• Recreation
    • Waste disposal
    • Cooling of power plants
    • Transportation
    • Dams, canals
  • Which biome has the largest total area? The smallest total area?
  • Which biome has the highest % of undisturbed habitat?
  • Which biome has the lowest % of undisturbed habitat?
  • Which biome has the highest % human dominated habitat?
  • Which biome has the lowest % human dominated habitat?
landscape ecology1
  • Landscape- geographic unit with a history that shapes the features of the land and organisms in it.
  • Landscape ecology- the study of how landscape structure affects the abundance and distribution of organisms.
  • Does not just focus on “untouched nature”
landscape ecology2
  • Uses geographical information systems (GIS) to map patch size, type and configuration to create 3-D maps
  • These maps assist land planners in analyzing land use patterns
landscape ecology3
  • Focus on how neighboring communities of a landscape interact
restoration ecology1
  • Repair or reconstruct ecosystems damaged by humans or natural forces
  • Growing field of science
  • People are now being held responsible for their actions- restoring wetlands & habitat for endangered species



the 5 r s of restoration ecology
The 5 “R’s” of Restoration Ecology
  • Restoration- manipulation of nature to re-create species composition & ecosystem processes as close as possible to the state they were in before humans interfered.



the 5 r s of restoration ecology1
The 5 “R’s” of Restoration Ecology
  • Rehabilitation- to bring an area back to a useful state for human purposes rather than a truly natural state.

- reverse deterioration if can’t be restored fully

These people in Africa are trying to use rocks to create a sort of wind break to prevent wind erosion of their soil. The soil will never be like it was but it will hopefully be usable.

the 5 r s of restoration ecology2
The 5 “R’s” of Restoration Ecology
  • Remediation- process of cleaning chemical contamination from a polluted area by physical or biological methods to protect human & ecosystem health

- Incinerate soil contaminated with oil

- use special bacteria to clean up oil spills in water (bioremediation)

This is like an artificial wetland- wastewater comes in, settles, roots cleanse the water

the 5 r s of restoration ecology3
The 5 “R’s” of Restoration Ecology
  • Reclamation- techniques used to restore the shape, original contour and vegetation of a disturbed site

- Surface Mining Control & Reclamation Act (SMCRA) requires mining operations to restore the open pit mines they create to natural state.



the 5 r s of restoration ecology4
The 5 “R’s” of Restoration Ecology
  • Re-creation- attempts to construct a new biological community on a site so severely disturbed that there is virtually nothing left to restore.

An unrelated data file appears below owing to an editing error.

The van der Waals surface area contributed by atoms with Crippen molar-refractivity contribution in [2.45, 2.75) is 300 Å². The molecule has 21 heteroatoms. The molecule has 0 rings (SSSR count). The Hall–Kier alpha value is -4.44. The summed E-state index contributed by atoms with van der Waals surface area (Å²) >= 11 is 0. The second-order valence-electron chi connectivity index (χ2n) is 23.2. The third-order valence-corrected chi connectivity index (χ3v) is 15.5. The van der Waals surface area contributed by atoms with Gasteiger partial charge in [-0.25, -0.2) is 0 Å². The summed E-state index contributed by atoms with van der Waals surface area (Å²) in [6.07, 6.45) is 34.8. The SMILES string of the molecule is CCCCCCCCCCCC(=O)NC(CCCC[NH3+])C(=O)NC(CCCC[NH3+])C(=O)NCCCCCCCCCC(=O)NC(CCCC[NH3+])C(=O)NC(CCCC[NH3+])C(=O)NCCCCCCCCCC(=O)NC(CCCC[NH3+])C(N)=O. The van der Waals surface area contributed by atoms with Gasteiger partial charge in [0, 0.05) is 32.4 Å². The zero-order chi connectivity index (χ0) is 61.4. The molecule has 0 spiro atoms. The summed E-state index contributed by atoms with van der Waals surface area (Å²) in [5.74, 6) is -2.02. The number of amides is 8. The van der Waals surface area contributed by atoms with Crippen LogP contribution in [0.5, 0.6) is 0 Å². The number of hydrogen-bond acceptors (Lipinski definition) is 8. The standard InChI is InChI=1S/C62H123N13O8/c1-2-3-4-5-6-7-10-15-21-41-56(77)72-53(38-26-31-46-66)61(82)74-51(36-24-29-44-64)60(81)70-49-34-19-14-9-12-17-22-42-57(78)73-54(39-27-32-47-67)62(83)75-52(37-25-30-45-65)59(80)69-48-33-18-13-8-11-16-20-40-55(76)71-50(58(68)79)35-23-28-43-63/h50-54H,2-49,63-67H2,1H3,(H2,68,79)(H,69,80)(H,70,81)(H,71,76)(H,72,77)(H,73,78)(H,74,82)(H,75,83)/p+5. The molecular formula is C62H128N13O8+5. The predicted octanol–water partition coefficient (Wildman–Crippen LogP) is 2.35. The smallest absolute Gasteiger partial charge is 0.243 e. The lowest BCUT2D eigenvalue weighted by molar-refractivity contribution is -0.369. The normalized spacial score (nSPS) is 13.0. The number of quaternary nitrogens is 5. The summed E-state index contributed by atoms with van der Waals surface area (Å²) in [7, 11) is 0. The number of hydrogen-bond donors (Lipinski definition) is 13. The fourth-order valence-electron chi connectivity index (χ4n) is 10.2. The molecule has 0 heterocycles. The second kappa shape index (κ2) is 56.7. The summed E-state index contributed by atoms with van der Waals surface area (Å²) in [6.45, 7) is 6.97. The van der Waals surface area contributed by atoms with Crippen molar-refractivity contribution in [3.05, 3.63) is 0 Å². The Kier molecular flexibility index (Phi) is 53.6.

- often must build a wetland elsewhere to make up for the one destroyed by developer

- Read story of Army Corp of Engineers & Florida Everglades restoration

preservationists vs restorationists
Preservationists vs. Restorationists
  • Preservationist- don’t start destructive projects in the first place. Preserve nature- “you can’t always fix what you broke”
  • Restorationists- you are never going to be able to save every bit of land. Who says changes we make in restoring ecosystems is unnatural?
  • Are we members of the community or separate from it?
  • Should we use our creative energies to try to improve nature, or should we leave well enough alone?
tools of restoration
Tools of Restoration
  • Prairies- collect native prairie grasses from graveyards and plant in abandoned farm fields to reestablish native grasslands
  • Remove alien species- like privet @ nature center; hunting goats on Galapagos
  • Walk away from ecosystem & let recover naturally- N. & S. Korea after the Korean War
restoration ethics
Restoration Ethics
  • If habitat was filled with diseased, ugly organisms, should you return it to that state? Should you reintroduce mosquitoes, black flies, leeches, ticks, poisonous snakes?
  • Should you improve on nature?
  • Where do you find plants for restoration? Do you take from small population nearby or find larger population farther away?
  • Is there more than one natural state? What is the history of the area?
  • Since humans are part of nature, whatever changes we make to landscape also are natural. Is that true?
  • Can we use nature to solve human problems? Read story on page 121 about Arcata, California’s artificial wetland project.

Canal in China Before

Canal in China After

Notice plants used as filtering system

ecosystem management
Ecosystem Management
  • How can we have progress and still maintain the environment?
  • Aldo Leopold was one of the pioneers on his Sand County farm
  • US Forest Services, Bureau of Land Management, National Park Service all adopted versions of ecosystem management
  • Previously, these agencies used their lands for commercial or recreational uses & did not focus on wildlife habitats, endangered species, etc.